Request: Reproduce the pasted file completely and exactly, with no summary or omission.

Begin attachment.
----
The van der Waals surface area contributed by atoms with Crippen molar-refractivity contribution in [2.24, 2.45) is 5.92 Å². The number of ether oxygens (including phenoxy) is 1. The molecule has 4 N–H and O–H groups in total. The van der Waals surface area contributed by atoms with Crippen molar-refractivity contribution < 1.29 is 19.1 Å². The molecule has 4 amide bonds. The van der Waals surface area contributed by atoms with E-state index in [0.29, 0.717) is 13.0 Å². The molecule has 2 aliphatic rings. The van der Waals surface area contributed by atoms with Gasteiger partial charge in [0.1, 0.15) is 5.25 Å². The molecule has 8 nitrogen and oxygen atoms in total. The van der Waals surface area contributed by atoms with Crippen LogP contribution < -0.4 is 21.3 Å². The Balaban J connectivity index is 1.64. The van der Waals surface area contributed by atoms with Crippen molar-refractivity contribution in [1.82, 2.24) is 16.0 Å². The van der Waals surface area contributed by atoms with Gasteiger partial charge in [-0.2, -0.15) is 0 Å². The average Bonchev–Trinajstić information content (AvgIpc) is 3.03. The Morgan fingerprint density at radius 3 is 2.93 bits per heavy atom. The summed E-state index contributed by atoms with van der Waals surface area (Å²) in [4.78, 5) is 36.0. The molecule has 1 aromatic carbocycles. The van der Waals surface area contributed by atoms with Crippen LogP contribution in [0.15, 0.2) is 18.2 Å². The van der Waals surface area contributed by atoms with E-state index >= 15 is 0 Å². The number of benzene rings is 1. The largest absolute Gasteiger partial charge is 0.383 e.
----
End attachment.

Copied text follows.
The van der Waals surface area contributed by atoms with Crippen molar-refractivity contribution in [2.24, 2.45) is 5.92 Å². The number of ether oxygens (including phenoxy) is 1. The molecule has 4 N–H and O–H groups in total. The van der Waals surface area contributed by atoms with Crippen molar-refractivity contribution < 1.29 is 19.1 Å². The molecule has 4 amide bonds. The van der Waals surface area contributed by atoms with E-state index in [0.29, 0.717) is 13.0 Å². The molecule has 2 aliphatic rings. The van der Waals surface area contributed by atoms with Gasteiger partial charge in [0.1, 0.15) is 5.25 Å². The molecule has 8 nitrogen and oxygen atoms in total. The van der Waals surface area contributed by atoms with Crippen LogP contribution < -0.4 is 21.3 Å². The Balaban J connectivity index is 1.64. The van der Waals surface area contributed by atoms with Crippen molar-refractivity contribution in [1.82, 2.24) is 16.0 Å². The van der Waals surface area contributed by atoms with Gasteiger partial charge in [-0.2, -0.15) is 0 Å². The average Bonchev–Trinajstić information content (AvgIpc) is 3.03. The Morgan fingerprint density at radius 3 is 2.93 bits per heavy atom. The summed E-state index contributed by atoms with van der Waals surface area (Å²) in [4.78, 5) is 36.0. The molecule has 1 aromatic carbocycles. The van der Waals surface area contributed by atoms with Crippen LogP contribution in [0.15, 0.2) is 18.2 Å². The van der Waals surface area contributed by atoms with E-state index >= 15 is 0 Å². The number of benzene rings is 1. The largest absolute Gasteiger partial charge is 0.383 e.